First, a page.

By Melissa Fossum
By Lauren Wise
By New Times
By Amanda Savage
By Jason P. Woodbury
By Troy Farah
By New Times
At about 6:45, the regulars start filtering in. Before it gets too packed, Hank gives me a tour of the building. He tells me that the main part of the building, where the veterans hang out, was built in 1921, and it used to be a cathouse. The VFW hall in the front, where everybody's dancing, was built in 1975. "We get all kinds of people coming here for the dance, from millionaires to janitors," Hank says. "Barry Goldwater used to come in here and dance all the time."
By 7:30, I see what Hank means. The ballroom is full, and there's an eclectic mix of folks on the floor, from attractive young women in heels and leopard-print outfits to senior citizens in sleek black suits. Oddly enough, it's the older women doing the sexier dancing and making supermodel faces, while the young'uns look unsure of their steps. The music is surprising, too while this is West Coast Swing, which I expect to be set to old-school swing music by people like the Dorsey Brothers and Glenn Miller, the soundtrack consists of everything from Santana to Etta James.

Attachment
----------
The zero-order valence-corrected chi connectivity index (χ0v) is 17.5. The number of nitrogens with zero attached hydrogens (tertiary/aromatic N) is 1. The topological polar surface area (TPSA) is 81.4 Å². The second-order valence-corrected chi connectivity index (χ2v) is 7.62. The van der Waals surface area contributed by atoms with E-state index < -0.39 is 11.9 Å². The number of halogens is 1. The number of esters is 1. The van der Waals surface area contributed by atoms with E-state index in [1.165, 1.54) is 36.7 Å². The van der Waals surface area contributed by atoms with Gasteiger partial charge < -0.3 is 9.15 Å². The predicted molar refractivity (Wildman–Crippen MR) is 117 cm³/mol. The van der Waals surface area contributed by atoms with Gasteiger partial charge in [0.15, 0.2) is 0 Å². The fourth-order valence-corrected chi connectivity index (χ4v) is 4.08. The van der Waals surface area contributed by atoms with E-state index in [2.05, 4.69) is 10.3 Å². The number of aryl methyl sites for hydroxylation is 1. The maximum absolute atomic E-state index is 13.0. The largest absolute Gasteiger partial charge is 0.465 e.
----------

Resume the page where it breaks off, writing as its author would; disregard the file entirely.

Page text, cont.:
I didn't feel like dancing much (probably because I didn't drink any alcohol), but I did get asked by a way cute college kid with a blond goatee and bright blue eyes, which was nice. It felt like my seventh-grade dance all over again, with me standing off in a corner nursing a soda, and some nice young man coming over to introduce himself. Except that this nice young man doesn't have a mullet, and the song that's playing isn't Mötley Crüe's "Dr. Feelgood."
I was having more fun just watching people, especially the hot chicks. Too bad there's a whole "Jack and Jill" standard in swing dance, 'cause I'm really more of a Joey.